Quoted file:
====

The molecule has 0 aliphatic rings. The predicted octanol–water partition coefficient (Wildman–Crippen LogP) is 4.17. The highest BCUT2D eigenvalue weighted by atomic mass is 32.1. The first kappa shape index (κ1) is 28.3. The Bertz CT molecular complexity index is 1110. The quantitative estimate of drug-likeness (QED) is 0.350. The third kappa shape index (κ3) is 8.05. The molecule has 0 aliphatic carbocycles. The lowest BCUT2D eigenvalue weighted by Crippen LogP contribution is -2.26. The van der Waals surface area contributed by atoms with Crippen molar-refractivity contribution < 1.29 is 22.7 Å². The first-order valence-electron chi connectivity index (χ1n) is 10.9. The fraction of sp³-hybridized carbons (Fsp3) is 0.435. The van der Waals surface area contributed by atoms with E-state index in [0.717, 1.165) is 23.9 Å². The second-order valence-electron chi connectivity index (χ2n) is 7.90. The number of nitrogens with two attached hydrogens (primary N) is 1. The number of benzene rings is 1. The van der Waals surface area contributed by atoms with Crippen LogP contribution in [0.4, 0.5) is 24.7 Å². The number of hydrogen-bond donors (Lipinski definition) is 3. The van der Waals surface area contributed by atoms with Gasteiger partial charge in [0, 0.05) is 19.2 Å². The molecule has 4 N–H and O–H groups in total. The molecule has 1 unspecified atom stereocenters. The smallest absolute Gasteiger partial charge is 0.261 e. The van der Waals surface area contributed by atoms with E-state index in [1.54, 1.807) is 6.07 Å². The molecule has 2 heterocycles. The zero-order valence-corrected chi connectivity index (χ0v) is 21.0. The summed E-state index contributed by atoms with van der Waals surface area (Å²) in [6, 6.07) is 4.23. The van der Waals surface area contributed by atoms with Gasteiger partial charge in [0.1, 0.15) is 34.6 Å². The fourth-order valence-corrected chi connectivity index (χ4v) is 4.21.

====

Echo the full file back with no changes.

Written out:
The molecule has 0 aliphatic rings. The predicted octanol–water partition coefficient (Wildman–Crippen LogP) is 4.17. The highest BCUT2D eigenvalue weighted by atomic mass is 32.1. The first kappa shape index (κ1) is 28.3. The Bertz CT molecular complexity index is 1110. The quantitative estimate of drug-likeness (QED) is 0.350. The third kappa shape index (κ3) is 8.05. The molecule has 0 aliphatic carbocycles. The lowest BCUT2D eigenvalue weighted by Crippen LogP contribution is -2.26. The van der Waals surface area contributed by atoms with Crippen molar-refractivity contribution < 1.29 is 22.7 Å². The first-order valence-electron chi connectivity index (χ1n) is 10.9. The fraction of sp³-hybridized carbons (Fsp3) is 0.435. The van der Waals surface area contributed by atoms with E-state index in [0.717, 1.165) is 23.9 Å². The second-order valence-electron chi connectivity index (χ2n) is 7.90. The number of nitrogens with two attached hydrogens (primary N) is 1. The number of benzene rings is 1. The van der Waals surface area contributed by atoms with Crippen LogP contribution in [0.4, 0.5) is 24.7 Å². The number of hydrogen-bond donors (Lipinski definition) is 3. The van der Waals surface area contributed by atoms with Gasteiger partial charge in [0, 0.05) is 19.2 Å². The molecule has 4 N–H and O–H groups in total. The molecule has 1 unspecified atom stereocenters. The smallest absolute Gasteiger partial charge is 0.261 e. The van der Waals surface area contributed by atoms with E-state index in [1.54, 1.807) is 6.07 Å². The molecule has 2 heterocycles. The zero-order valence-corrected chi connectivity index (χ0v) is 21.0. The summed E-state index contributed by atoms with van der Waals surface area (Å²) in [6, 6.07) is 4.23. The van der Waals surface area contributed by atoms with Gasteiger partial charge in [0.1, 0.15) is 34.6 Å². The fourth-order valence-corrected chi connectivity index (χ4v) is 4.21.